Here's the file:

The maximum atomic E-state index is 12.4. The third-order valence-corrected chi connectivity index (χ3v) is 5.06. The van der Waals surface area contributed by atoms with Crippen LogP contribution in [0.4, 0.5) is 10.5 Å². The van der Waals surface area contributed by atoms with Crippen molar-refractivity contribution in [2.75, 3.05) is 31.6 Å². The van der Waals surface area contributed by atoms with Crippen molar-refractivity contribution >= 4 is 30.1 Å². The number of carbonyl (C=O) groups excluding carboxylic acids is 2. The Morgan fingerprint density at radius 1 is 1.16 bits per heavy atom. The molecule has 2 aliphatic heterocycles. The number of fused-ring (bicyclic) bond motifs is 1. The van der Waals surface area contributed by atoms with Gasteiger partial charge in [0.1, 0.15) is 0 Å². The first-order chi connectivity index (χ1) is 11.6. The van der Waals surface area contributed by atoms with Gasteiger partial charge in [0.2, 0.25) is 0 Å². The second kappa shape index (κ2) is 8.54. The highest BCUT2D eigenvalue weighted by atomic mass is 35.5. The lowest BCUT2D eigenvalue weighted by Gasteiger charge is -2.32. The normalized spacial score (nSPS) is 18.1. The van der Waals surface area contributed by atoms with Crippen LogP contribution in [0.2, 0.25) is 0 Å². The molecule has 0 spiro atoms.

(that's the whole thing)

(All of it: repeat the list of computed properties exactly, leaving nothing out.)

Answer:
The maximum atomic E-state index is 12.4. The third-order valence-corrected chi connectivity index (χ3v) is 5.06. The van der Waals surface area contributed by atoms with Crippen LogP contribution in [0.4, 0.5) is 10.5 Å². The van der Waals surface area contributed by atoms with Crippen molar-refractivity contribution in [2.75, 3.05) is 31.6 Å². The van der Waals surface area contributed by atoms with Crippen molar-refractivity contribution >= 4 is 30.1 Å². The number of carbonyl (C=O) groups excluding carboxylic acids is 2. The Morgan fingerprint density at radius 1 is 1.16 bits per heavy atom. The molecule has 2 aliphatic heterocycles. The number of fused-ring (bicyclic) bond motifs is 1. The van der Waals surface area contributed by atoms with Gasteiger partial charge in [0.1, 0.15) is 0 Å². The first-order chi connectivity index (χ1) is 11.6. The van der Waals surface area contributed by atoms with Gasteiger partial charge in [0.2, 0.25) is 0 Å². The second kappa shape index (κ2) is 8.54. The highest BCUT2D eigenvalue weighted by atomic mass is 35.5. The lowest BCUT2D eigenvalue weighted by Gasteiger charge is -2.32. The normalized spacial score (nSPS) is 18.1. The van der Waals surface area contributed by atoms with Crippen LogP contribution in [0.2, 0.25) is 0 Å². The molecule has 0 spiro atoms.